“Red Flag still has a reputation in China, mostly the one of the traditional limousines of the leaders,” said Erik van Ingen Schenau, a car historian and author of “Hongqi: A History of the Limousine.” “Without selling to the state, the C131 won’t be a success.”
Under current rules, ministers can use domestic or foreign cars as long as they have engines no bigger than 2.5 liters and cost no more than 380,000 yuan, while vice ministers are restricted to 280,000 yuan. Cars can be replaced every eight years.
Count Dong Yang, deputy head of China Association of Automobile Manufacturers, among those saying the government should help its own.
“State leaders in many countries ride their home-brand vehicles and I think our own officials should do so as well,” said Dong, who’s involved in drafting the government vehicle procurement list that’s in the final approval stage.
The Ministry of Industry and Information Technology last week issued a preliminary list of this year’s official-vehicle purchases, which excluded all foreign brands.
Chinese government officials didn’t respond to faxed queries. Liu Lina, a spokeswoman with FAW Group’s publicly traded unit, declined to comment on the report or provide details of the C131.
Foreign carmakers stand to lose the most from a Red Flag revival. Overseas brands accounted for about 80 percent of the official pool, according to Zhang at Guotai Junan. In the broader market, they account for 7 of every 10 cars sold in the country, which overtook the U.S. in 2009 to become the world’s largest vehicle market, according to data from CAAM.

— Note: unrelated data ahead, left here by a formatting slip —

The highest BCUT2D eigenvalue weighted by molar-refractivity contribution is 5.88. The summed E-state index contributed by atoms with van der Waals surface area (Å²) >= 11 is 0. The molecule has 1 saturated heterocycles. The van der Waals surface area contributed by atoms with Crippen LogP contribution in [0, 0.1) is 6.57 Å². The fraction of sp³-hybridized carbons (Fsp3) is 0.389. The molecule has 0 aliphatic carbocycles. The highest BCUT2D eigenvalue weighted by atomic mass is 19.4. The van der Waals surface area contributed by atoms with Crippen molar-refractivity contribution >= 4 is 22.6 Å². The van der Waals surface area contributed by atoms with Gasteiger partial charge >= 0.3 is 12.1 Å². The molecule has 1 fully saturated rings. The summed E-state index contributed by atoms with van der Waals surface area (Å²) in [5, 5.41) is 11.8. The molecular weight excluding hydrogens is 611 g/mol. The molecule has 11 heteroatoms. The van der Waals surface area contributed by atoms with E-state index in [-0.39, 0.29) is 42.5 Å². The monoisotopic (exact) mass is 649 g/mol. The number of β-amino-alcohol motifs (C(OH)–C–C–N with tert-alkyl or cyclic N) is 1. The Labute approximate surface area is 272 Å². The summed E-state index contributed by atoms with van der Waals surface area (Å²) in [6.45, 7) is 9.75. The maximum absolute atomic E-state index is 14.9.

Audi said it would be able to overcome any loss in government sales. Direct sales to the government represent only a “small part” of Audi’s business in China because more than 90 percent of its customers are private buyers and the rest is dominated by fleet sales to companies, said Martin Kuehl, a Beijing-based spokesman for the automaker.
The automaker remains “a very attractive partner for the customers in China, including the administration,” he said. About half of Volkswagen’s earnings come from China, according to estimates by Max Warburton at Sanford C. Bernstein in London.
Still, the Ministry of Supervision estimates the state operated a fleet of at least 5.2 million vehicles as of November 2007 -- more than the total number of cars sold in Japan last year. Ministries and related agencies spent about 100 billion yuan on official cars a year, according to Paur at Ipsos.
FAW isn’t the only Chinese automaker reviving brands.
SAIC Motor Corp. (600104), the country’s biggest automaker, has included the Shanghai brand in its product plans, the company said in an e-mailed response, without giving additional details. Generally used for lower-ranked bureaucrats who didn’t merit a Red Flag, production of the brand was suspended in 1991 after SAIC started making Santana cars with Volkswagen.
In the end, nostalgia and government support for homegrown brands can only do so much, said Cao He, an analyst with China Minzu Securities Co. in Beijing.
“The bottom line is that the Red Flag and other home- designed cars need to be good enough,” Cao said.